Burke, Selma Hortense

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Editors: Kenneth T. Jackson , Karen Markoe , and Arnold Markoe
Date: 2001
From: The Scribner Encyclopedia of American Lives(Vol. 4: 1994-1996. )
Publisher: Charles Scribner's Sons
Document Type: Biography
Length: 1,211 words
Content Level: (Level 4)
Lexile Measure: 1300L

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About this Person
Born: December 31, 1900 in Mooresville, North Carolina, United States
Died: August 29, 1995 in New Hope, Pennsylvania, United States
Nationality: American
Occupation: Sculptor
Other Names: Burke, Selma Hortense
Full Text: 
Page 66

Burke, Selma Hortense

(b. 31 December 1900 in Mooresville, North Carolina; d. 29 August 1995 in New Hope, Pennsylvania), sculptor noted for creating a relief plaque of President Franklin D. Roosevelt housed in the Recorder of Deeds Building in Washington, D.C.

Selma Burke was the seventh of ten children born to the African American Methodist minister Neal Burke, who died when she was twelve, and Mary Jackson Burke, an educator and homemaker. She became interested in the arts at a very early age. Interviews regularly mentioned her discovery that the clay she and her siblings used to whitewash the fireplace could be molded into shapes, and that it would accept and hold the impressions of objects such as coins.

Burke became even more interested in art by studying

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objects her father collected on his travels as a cruise-ship chef and also when he worked on the railroad. He encouraged her appreciation of art and her talent, and when the Burke household received trunks full of African carvings left to them by two missionary uncles, the artworks were given to Selma. Her mother considered them “graven images” and kept them in the attic, which is where Burke spent her time learning about African art.

Her mother, a practical woman, felt that Burke should pursue a more stable career and insisted that her daughter receive an education. Burke began her studies at the Slater Industrial and State Normal School and went on to graduate from the St. Agnes Training School for Nurses in Raleigh, North Carolina, in 1924 and from the Women’s Medical College in Philadelphia in 1928. Meanwhile she rekindled a relationship with a childhood friend, Durant Woodward, whom she married in 1928 and who died tragically of blood poisoning the following year.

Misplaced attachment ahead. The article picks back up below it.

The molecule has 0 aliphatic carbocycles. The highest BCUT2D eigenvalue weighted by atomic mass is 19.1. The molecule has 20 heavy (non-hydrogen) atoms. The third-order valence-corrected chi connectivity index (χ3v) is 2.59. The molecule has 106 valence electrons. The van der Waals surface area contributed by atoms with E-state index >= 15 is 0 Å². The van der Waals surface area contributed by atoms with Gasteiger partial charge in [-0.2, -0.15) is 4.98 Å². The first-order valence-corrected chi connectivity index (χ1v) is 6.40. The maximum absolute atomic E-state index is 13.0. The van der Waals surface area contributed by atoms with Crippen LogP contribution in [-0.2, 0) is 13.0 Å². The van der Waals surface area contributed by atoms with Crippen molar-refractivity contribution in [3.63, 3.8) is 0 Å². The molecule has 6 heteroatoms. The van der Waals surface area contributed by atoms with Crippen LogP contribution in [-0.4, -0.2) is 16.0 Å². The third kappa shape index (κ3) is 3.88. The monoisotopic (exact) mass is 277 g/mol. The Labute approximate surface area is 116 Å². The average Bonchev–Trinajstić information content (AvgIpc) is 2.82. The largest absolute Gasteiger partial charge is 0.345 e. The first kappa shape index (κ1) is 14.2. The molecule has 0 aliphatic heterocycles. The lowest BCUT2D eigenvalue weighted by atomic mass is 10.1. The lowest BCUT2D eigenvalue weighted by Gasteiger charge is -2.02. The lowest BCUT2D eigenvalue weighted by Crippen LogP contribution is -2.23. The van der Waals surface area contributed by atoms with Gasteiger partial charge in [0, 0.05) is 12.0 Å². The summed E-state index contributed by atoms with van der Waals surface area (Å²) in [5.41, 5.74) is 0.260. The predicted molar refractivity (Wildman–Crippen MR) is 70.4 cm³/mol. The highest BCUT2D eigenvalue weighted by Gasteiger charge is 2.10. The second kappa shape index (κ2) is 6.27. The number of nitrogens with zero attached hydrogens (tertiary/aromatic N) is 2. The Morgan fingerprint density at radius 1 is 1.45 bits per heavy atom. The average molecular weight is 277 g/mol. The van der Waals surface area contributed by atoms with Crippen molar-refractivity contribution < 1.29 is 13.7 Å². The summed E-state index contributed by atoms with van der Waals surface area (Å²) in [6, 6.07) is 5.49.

In 1929 she began working as a private nurse for an Otis Elevator heiress, Mrs. Amelia Waring, in New York City. Burke was paid well enough so that by the time Mrs. Waring died, four years later, she had built up sufficient savings to avoid the hardships of the Great Depression. She decided to make art her life, so impressing a teacher at Columbia with some small clay figurines that she had crafted that she won a scholarship to the school. She also took classes at Sarah Lawrence College (where she also modeled) and immersing herself Page 67  |  Top of Articlein the artistic awakening that would become known as the Harlem Renaissance. She met and later married the famed poet Claude McKay. In 1935 she won a $1,500 Julius Rosenwald Award and in 1936 a Boehler Foundation Award, which allowed her to study in Europe for a year. While abroad, Burke studied sculpture with Aristide Maillol and ceramics with Michael Powolney, and was critiqued by the painter Henri Matisse. She left Austria at the end of 1937. Initially returning to her studies, she founded the Selma Burke School of Sculpture in Greenwich Village in 1940. In 1942 she enlisted in the navy to help in the war effort by working in an airplane plant in New Jersey and driving a truck at the Brooklyn Navy Yard.